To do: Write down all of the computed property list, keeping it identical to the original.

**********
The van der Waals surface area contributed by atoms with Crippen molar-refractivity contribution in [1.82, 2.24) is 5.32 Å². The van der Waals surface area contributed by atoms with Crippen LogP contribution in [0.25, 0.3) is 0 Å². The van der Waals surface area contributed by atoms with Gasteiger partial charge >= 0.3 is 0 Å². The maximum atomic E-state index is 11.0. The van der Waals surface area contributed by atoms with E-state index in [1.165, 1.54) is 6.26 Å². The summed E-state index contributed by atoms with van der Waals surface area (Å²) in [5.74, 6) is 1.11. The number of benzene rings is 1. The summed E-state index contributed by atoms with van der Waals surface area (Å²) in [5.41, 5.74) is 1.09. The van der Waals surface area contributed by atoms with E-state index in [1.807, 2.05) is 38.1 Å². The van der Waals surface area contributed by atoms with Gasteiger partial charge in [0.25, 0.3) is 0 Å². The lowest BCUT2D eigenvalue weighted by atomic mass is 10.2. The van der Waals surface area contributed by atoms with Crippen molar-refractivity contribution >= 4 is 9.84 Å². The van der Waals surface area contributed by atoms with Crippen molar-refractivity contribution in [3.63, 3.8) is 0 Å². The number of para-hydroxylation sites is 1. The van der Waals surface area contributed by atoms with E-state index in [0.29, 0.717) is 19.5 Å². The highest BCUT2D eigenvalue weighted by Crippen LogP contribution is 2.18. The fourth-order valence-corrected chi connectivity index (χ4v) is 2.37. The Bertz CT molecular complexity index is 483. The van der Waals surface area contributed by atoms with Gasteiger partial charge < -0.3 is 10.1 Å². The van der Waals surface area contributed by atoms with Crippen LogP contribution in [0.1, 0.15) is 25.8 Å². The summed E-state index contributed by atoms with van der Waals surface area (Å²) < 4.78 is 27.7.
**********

The van der Waals surface area contributed by atoms with Crippen molar-refractivity contribution in [1.82, 2.24) is 5.32 Å². The van der Waals surface area contributed by atoms with Crippen LogP contribution in [0.25, 0.3) is 0 Å². The van der Waals surface area contributed by atoms with Gasteiger partial charge >= 0.3 is 0 Å². The maximum atomic E-state index is 11.0. The van der Waals surface area contributed by atoms with E-state index in [1.165, 1.54) is 6.26 Å². The summed E-state index contributed by atoms with van der Waals surface area (Å²) in [5.74, 6) is 1.11. The number of benzene rings is 1. The summed E-state index contributed by atoms with van der Waals surface area (Å²) in [5.41, 5.74) is 1.09. The van der Waals surface area contributed by atoms with E-state index in [1.807, 2.05) is 38.1 Å². The van der Waals surface area contributed by atoms with Gasteiger partial charge in [0.25, 0.3) is 0 Å². The lowest BCUT2D eigenvalue weighted by atomic mass is 10.2. The van der Waals surface area contributed by atoms with Crippen molar-refractivity contribution >= 4 is 9.84 Å². The van der Waals surface area contributed by atoms with Crippen molar-refractivity contribution in [3.63, 3.8) is 0 Å². The number of para-hydroxylation sites is 1. The van der Waals surface area contributed by atoms with E-state index in [0.29, 0.717) is 19.5 Å². The highest BCUT2D eigenvalue weighted by Crippen LogP contribution is 2.18. The fourth-order valence-corrected chi connectivity index (χ4v) is 2.37. The Bertz CT molecular complexity index is 483. The van der Waals surface area contributed by atoms with Gasteiger partial charge < -0.3 is 10.1 Å². The van der Waals surface area contributed by atoms with Crippen LogP contribution in [0.1, 0.15) is 25.8 Å². The summed E-state index contributed by atoms with van der Waals surface area (Å²) < 4.78 is 27.7.